To say the Create-A-Print (CAP) was important to us is an understatement. Our photo lab was going strong. Lots of happy customers and plenty of business. These were the late 80’s and early 90’s and film photography was very, very good. One particular day my favorite Kodak rep of all time, Roger Reed, Came to me with a proposal. “Sign an agreement that says you will only use Kodak Chemistry and Paper in your photo lab, and Kodak will give you a Create-A-Print free.” Talk about a no-brainer! We were already using the Kodak brand and were very happy with it, and so were our customers. So it was installed!
July of 1993 we went live with the CAP. Pricing was debated. Since we had no lease payments on the machine our physical output costs were quite low. The CAP only used one size of paper, 11′ wide by 90′ long. So a 5×7 on the CAP came out of the dryer with 2′ of white on both ends that needed to be trimmed off. An 8×10 had about 1/2″ on each side. So with packaging our physical cost including a small bit for chemistry and electricity, etc. was about .80 cents each for an 8×10 size. We talked about where to fit the pricing on this. Do we figure it as a premium product, where the customer has complete control over the outcome and therefore would spend extra for that. Or do we price it lower as a more budget option for the customer. Gene Taylor finally made the decision for us. “Price it low so everyone can afford it and get them into the store to possibly buy other things.” So we did. A 5×7 sold for about $1.50 and an 8×10 for around $3.99. Unheard of low prices for the time. And we were swamped. Lines of people at the machine waiting for their turn. We had to post a sign on the CAP limiting people to a time limit so we wouldn’t have fistfights in the line. Even though the CAP was designed for customers to run it themselves, we found that a majority of them had questions on it, and needed our help. It was pulling our lab people out from their machines doing other lab work, so we hired a new employee just for the CAP. Mary came to us answering an ad. And was she good. A tall, good looking teenager standing by the machine ready to help you brought in even more customers! Mary was the ‘CAP Queen’. We talked about a tiara and a sash for her. (Instead she met and married another great employee and went on to even bigger things, like kids and their own business!) Mary was with us for years, one of my better decisions.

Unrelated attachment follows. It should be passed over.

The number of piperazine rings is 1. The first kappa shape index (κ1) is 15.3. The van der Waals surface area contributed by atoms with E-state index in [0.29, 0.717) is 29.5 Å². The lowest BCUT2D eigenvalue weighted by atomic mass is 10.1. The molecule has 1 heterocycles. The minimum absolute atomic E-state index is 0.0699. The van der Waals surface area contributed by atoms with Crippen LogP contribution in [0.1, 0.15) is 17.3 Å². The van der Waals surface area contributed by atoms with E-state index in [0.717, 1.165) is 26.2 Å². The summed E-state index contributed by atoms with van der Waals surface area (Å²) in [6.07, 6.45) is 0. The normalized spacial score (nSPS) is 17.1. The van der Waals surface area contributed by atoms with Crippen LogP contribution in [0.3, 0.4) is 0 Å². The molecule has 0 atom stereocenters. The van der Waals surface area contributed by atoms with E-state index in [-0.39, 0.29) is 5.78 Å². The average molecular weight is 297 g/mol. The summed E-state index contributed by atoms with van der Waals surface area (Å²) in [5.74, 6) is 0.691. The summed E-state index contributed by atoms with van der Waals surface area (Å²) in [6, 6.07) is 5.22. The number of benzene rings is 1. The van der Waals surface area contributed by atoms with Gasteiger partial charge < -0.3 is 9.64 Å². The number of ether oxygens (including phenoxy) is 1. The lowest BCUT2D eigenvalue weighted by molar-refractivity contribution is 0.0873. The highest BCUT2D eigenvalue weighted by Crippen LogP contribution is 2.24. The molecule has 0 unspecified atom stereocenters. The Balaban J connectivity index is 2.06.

During one busy time there was the ever present line of customers. The young lady at the machine puts her negative strip in and up pops pictures of her while working. Everyones attention is drawn to the screen. I see the customers craning their necks, looking over each others shoulders to see the screen. Evidently our young lady was a stripper. She must of been updating her resume. Anyway Mary quickly intervened and discreetly took the lady aside.
My wife was helping at the CAP another day when a similar thing happened. A middle aged lady puts in her strip. She was talking about the great motorcycle trip she had just been on with her husband and all their friends. The picture pops up on the screen and it is all of them around a long table at lunch. 20, 25 people all looking to the camera at the end of the table. And all the ladies have their shirts lifted up showing us…well you know.
The CAP worked marvelously for many years. But near the end of 5 years, as it started to show its age from so much use, it started to get quite problematic. Lots of downtime while we waited for technicians or parts. Or both. I ended up giving it back to Kodak in August of 1997. We had a great 5 years with the CAP and it was almost singularly responsible for a huge growth cycle for the lab. And maybe for a marriage and 3 kids!